- Putin will visit New Delhi today as billions of dollars of Russian weaponry flow into India that would normally attract U.S. sanctions. Eager to draw India into its efforts to contain China, the U.S. may look away this time. Putin is making his first foreign trip in nearly six months for talks with Prime Minister Narendra Modi as India takes delivery of Russia’s S-400 advanced missile-defense system that’s part of a $5 billion weapons deal. A similar purchase by NATO ally Turkey prompted the U.S. to ban Ankara from its advanced F-35 fighter jet program. Read more from Archana Chaudhary and Ilya Arkhipov.
Austin Says U.S. to Counter China: Defense Secretary Lloyd Austin said the U.S. will stand up to an “increasingly assertive and autocratic” China in the Indo-Pacific region and beyond, calling its activity “disturbing.” One way to counter China’s military modernization, growing nuclear capabilities and technological advances is to strengthen U.S. alliances in the region, Austin told a security conference in California on Saturday, fresh from a visit to South Korea. Read more from Tony Czuczka.
- The space rivalry between the U.S. and China is suddenly heating up after a top Chinese scientist said his nation may be able to send astronauts to the moon for the first time by 2030. Read more from Bruce Einhorn.
- The U.S. is poised to announce a diplomatic boycott of the Beijing Winter Olympics, CNN reported, a move that would create a new point of contention between the world’s two largest economies. Read more.
ALSO AROUND THE ADMINISTRATION:
- The Department of Labor has asked the White House to review a regulatory proposal that could affect the billions of dollars in new infrastructure projects Congress has approved. The proposed rule would update the Davis-Bacon Act, a 1931 law requiring workers on federally funded construction projects to receive wages and benefits on par with similar local jobs. Read more from Ben Penn.
- The U.S. is reevaluating the travel ban on eight southern African countries as more information about the omicron variant and its spread becomes available, White House medical adviser Anthony Fauci said yesterday. “That ban was done at a time when we were really in the dark — we had no idea what was going on,” Fauci said in an interview with CNN’s “State of the Union.” Read more from Justin Sink and Aysha Diallo.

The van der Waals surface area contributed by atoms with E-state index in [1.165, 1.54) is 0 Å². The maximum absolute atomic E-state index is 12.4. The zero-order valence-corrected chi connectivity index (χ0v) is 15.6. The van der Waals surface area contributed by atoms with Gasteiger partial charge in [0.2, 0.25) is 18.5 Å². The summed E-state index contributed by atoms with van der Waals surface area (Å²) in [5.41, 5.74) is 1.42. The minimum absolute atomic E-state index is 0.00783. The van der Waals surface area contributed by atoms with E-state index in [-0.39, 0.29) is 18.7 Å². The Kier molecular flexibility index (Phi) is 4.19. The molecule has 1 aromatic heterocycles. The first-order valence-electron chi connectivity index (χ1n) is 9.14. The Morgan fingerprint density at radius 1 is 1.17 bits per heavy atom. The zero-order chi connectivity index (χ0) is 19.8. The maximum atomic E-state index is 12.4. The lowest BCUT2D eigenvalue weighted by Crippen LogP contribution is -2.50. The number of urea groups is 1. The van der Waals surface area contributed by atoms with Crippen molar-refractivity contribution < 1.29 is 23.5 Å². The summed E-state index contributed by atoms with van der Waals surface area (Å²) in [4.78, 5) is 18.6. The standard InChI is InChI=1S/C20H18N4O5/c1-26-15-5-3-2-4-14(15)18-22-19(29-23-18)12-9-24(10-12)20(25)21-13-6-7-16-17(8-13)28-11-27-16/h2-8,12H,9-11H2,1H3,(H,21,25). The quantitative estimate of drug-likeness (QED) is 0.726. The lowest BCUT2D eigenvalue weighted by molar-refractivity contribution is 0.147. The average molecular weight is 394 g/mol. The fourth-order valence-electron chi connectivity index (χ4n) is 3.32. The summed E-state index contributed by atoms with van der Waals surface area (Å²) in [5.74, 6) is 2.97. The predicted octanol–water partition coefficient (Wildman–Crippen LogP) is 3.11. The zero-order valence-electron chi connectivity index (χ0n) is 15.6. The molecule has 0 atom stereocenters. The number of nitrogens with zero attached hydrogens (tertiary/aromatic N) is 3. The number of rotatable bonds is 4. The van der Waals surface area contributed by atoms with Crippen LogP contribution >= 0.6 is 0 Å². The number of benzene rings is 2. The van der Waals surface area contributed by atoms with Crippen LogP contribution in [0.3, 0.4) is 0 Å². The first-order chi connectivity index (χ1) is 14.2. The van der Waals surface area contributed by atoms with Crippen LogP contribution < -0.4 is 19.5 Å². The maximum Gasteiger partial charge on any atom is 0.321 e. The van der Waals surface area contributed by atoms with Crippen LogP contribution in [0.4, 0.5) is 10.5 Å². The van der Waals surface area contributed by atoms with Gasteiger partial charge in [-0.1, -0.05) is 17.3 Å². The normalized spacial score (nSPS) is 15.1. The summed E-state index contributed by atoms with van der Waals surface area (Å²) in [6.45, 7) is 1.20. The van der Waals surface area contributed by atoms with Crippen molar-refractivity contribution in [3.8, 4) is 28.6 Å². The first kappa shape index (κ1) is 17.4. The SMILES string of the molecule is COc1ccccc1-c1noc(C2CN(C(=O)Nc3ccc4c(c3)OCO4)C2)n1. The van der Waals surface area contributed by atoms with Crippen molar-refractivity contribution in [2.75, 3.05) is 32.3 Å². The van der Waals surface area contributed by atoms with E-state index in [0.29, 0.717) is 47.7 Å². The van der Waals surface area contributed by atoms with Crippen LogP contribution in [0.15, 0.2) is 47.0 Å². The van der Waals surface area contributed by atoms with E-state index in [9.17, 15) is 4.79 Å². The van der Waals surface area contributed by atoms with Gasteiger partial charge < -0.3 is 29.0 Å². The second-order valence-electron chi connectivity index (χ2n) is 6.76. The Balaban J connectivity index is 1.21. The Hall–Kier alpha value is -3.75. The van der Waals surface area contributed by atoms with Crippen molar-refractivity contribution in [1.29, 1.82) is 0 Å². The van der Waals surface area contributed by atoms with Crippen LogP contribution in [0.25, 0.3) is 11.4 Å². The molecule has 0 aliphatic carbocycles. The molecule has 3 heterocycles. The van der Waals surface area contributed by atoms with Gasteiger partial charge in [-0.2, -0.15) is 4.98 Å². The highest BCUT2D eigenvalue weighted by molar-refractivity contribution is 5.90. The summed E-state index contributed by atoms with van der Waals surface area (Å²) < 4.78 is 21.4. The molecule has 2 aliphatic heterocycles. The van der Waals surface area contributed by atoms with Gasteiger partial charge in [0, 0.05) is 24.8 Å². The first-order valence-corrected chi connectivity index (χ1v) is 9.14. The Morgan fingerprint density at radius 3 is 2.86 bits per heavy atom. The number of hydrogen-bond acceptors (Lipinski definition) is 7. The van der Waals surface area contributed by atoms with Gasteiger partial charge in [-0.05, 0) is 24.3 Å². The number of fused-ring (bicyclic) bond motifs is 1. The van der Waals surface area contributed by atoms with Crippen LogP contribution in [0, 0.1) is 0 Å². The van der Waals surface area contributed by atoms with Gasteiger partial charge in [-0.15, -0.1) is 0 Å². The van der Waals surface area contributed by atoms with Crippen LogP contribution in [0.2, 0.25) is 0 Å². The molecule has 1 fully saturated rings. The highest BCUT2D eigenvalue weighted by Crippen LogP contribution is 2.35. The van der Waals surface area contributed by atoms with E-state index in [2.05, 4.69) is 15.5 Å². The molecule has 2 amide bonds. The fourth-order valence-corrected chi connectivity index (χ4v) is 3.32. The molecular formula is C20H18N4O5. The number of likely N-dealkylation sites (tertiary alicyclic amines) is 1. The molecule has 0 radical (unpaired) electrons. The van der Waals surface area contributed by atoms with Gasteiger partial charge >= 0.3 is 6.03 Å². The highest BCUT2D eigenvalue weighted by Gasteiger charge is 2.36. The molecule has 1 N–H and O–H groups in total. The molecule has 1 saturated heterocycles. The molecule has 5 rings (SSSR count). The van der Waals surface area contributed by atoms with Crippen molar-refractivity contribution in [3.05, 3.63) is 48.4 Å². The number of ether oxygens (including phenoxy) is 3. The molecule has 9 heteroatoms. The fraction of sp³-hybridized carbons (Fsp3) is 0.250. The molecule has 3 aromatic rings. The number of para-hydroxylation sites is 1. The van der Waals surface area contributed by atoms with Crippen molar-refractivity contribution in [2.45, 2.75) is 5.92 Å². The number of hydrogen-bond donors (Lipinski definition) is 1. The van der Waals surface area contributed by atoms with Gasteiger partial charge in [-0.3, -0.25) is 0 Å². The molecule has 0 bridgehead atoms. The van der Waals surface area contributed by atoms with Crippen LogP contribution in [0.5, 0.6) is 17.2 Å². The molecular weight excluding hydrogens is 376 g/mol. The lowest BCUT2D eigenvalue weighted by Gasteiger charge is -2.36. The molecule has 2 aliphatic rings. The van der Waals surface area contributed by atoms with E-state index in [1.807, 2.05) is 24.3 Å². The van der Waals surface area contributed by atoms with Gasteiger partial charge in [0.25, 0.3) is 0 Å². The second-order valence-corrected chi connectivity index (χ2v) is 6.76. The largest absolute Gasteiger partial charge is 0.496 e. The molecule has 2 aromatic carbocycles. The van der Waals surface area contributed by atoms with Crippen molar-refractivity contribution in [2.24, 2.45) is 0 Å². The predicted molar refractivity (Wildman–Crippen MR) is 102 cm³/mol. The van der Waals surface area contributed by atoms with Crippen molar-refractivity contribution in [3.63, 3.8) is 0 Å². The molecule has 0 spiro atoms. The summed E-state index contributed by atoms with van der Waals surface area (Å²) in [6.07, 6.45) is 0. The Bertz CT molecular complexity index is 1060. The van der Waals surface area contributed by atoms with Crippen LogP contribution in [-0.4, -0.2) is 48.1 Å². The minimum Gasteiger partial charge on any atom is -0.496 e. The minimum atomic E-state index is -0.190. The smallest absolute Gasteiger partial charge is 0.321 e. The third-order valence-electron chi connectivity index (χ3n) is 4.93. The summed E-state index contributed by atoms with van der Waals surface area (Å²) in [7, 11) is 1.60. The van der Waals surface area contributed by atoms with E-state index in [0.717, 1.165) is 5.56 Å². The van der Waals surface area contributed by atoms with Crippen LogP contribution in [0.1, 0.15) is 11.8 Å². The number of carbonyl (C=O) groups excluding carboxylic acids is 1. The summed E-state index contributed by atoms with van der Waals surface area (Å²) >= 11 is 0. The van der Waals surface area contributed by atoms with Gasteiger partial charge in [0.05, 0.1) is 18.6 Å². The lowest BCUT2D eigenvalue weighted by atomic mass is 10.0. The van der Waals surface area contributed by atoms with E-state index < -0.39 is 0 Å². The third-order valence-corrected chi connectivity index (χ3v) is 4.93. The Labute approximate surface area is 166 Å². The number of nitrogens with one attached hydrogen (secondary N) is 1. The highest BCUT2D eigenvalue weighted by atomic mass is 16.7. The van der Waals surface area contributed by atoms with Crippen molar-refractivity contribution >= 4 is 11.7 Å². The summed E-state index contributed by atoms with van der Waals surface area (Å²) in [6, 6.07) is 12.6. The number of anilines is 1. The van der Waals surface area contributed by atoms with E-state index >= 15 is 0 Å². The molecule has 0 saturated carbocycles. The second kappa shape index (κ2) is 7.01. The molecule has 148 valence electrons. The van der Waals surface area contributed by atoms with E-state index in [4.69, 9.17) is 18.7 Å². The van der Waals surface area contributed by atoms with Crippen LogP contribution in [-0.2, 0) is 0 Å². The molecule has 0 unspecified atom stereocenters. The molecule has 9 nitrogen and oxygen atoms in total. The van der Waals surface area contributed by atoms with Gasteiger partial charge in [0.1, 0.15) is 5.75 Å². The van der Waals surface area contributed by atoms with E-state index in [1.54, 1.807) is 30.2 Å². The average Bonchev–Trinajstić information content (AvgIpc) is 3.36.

- South Africa’s surge in Covid-19 cases hasn’t overwhelmed hospitals so far, prompting some cautious optimism that the new strain may cause mostly mild illness. Read more from Mike Cohen and Janice Kew.
- U.K. Trade Secretary Anne-Marie Trevelyan will press U.S. Commerce Secretary Gina Raimondo tomorrow to remove Trump-era tariffs on British steel and aluminum after the U.S. struck a deal with the European Union in October to remove their levies. Read more from Kitty Donaldson and Alex Morales.
Happening on the Hill
Drinking Water Funds Fall Short of Need: Biden’s ambitious $45 billion request to completely remove lead from U.S. drinking water systems finds itself on the cutting room floor as Democrats’ negotiate their tax and spending bill through a narrowly divided Congress. An early House version of Biden’s economic package pared the initial request to $30 billion in funds to replace 100% of lead service lines across the country. That figure is about half of the $60 billion the American Water Works Association estimated the complicated project will ultimately cost. The bill the House eventually passed on Nov. 19 contained less than $10 billion for lead remediation and replacement projects. The Senate’s bill, which will have differences from the House legislation, isn’t likely to increase the $10 billion to remove lead pipes. A person familiar with the Senate negotiations said Democrats in the chamber worked closely with their House counterparts as they drafted the bill, and the $10 billion figure is unlikely to change. Read more from Kellie Lunney.
Omar Says Pelosi to Address Anti-Muslim Comments: House Speaker Nancy Pelosi (D-Calif.) has committed to taking action to address anti-Muslim remarks Rep. Lauren Boebert (R-Colo.) made suggesting that Rep. Ilhan Omar (D-Minn.) posed a threat of terrorist violence, Omar said yesterday. Pelosi made a “promise to me that she will take care of this, and I believe her,” Omar, one of three Muslims in Congress, said on CNN’s “State of the Union.” Omar said she wants Boebert stripped of her committee assignments over the incident at a town hall event last month, where the Boebert called Omar a member of the “Jihad Squad” and joked that she could be a terrorist. “I think it’s important for us to say this kind of language, this kind of hate, cannot be condoned by the House of Representatives,” Omar said. Read more from Justin Sink.